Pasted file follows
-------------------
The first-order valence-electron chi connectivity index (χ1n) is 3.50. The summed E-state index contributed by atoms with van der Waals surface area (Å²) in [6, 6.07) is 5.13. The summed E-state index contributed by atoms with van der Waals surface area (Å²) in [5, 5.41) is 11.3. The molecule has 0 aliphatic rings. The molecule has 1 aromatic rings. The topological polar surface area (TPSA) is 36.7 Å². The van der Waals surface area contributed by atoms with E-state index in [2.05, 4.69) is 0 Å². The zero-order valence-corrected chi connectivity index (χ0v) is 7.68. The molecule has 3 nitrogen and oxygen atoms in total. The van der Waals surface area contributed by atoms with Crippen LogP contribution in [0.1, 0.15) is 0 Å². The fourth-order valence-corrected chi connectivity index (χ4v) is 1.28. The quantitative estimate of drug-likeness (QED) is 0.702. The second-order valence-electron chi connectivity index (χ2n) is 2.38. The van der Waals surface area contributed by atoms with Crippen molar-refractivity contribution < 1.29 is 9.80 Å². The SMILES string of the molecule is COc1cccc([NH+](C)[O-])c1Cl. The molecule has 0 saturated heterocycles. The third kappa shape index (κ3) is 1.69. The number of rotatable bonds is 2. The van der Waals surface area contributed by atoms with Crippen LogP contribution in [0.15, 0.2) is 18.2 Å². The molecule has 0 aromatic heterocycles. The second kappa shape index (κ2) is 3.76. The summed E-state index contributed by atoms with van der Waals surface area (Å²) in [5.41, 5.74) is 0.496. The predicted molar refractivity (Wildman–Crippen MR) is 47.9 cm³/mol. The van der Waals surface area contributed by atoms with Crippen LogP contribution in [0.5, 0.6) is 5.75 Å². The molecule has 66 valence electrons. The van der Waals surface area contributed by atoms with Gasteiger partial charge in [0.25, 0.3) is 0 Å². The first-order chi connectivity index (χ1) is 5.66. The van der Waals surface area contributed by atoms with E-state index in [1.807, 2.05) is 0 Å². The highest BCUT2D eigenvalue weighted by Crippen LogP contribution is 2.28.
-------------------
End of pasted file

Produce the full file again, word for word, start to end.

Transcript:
The first-order valence-electron chi connectivity index (χ1n) is 3.50. The summed E-state index contributed by atoms with van der Waals surface area (Å²) in [6, 6.07) is 5.13. The summed E-state index contributed by atoms with van der Waals surface area (Å²) in [5, 5.41) is 11.3. The molecule has 0 aliphatic rings. The molecule has 1 aromatic rings. The topological polar surface area (TPSA) is 36.7 Å². The van der Waals surface area contributed by atoms with E-state index in [2.05, 4.69) is 0 Å². The zero-order valence-corrected chi connectivity index (χ0v) is 7.68. The molecule has 3 nitrogen and oxygen atoms in total. The van der Waals surface area contributed by atoms with Crippen LogP contribution in [0.1, 0.15) is 0 Å². The fourth-order valence-corrected chi connectivity index (χ4v) is 1.28. The quantitative estimate of drug-likeness (QED) is 0.702. The second-order valence-electron chi connectivity index (χ2n) is 2.38. The van der Waals surface area contributed by atoms with Crippen molar-refractivity contribution < 1.29 is 9.80 Å². The SMILES string of the molecule is COc1cccc([NH+](C)[O-])c1Cl. The molecule has 0 saturated heterocycles. The third kappa shape index (κ3) is 1.69. The number of rotatable bonds is 2. The van der Waals surface area contributed by atoms with Crippen LogP contribution in [0.15, 0.2) is 18.2 Å². The molecule has 0 aromatic heterocycles. The second kappa shape index (κ2) is 3.76. The summed E-state index contributed by atoms with van der Waals surface area (Å²) in [5.41, 5.74) is 0.496. The predicted molar refractivity (Wildman–Crippen MR) is 47.9 cm³/mol. The van der Waals surface area contributed by atoms with Crippen LogP contribution in [0.5, 0.6) is 5.75 Å². The molecule has 66 valence electrons. The van der Waals surface area contributed by atoms with Gasteiger partial charge in [0.25, 0.3) is 0 Å². The first-order chi connectivity index (χ1) is 5.66. The van der Waals surface area contributed by atoms with E-state index in [1.807, 2.05) is 0 Å². The highest BCUT2D eigenvalue weighted by Crippen LogP contribution is 2.28.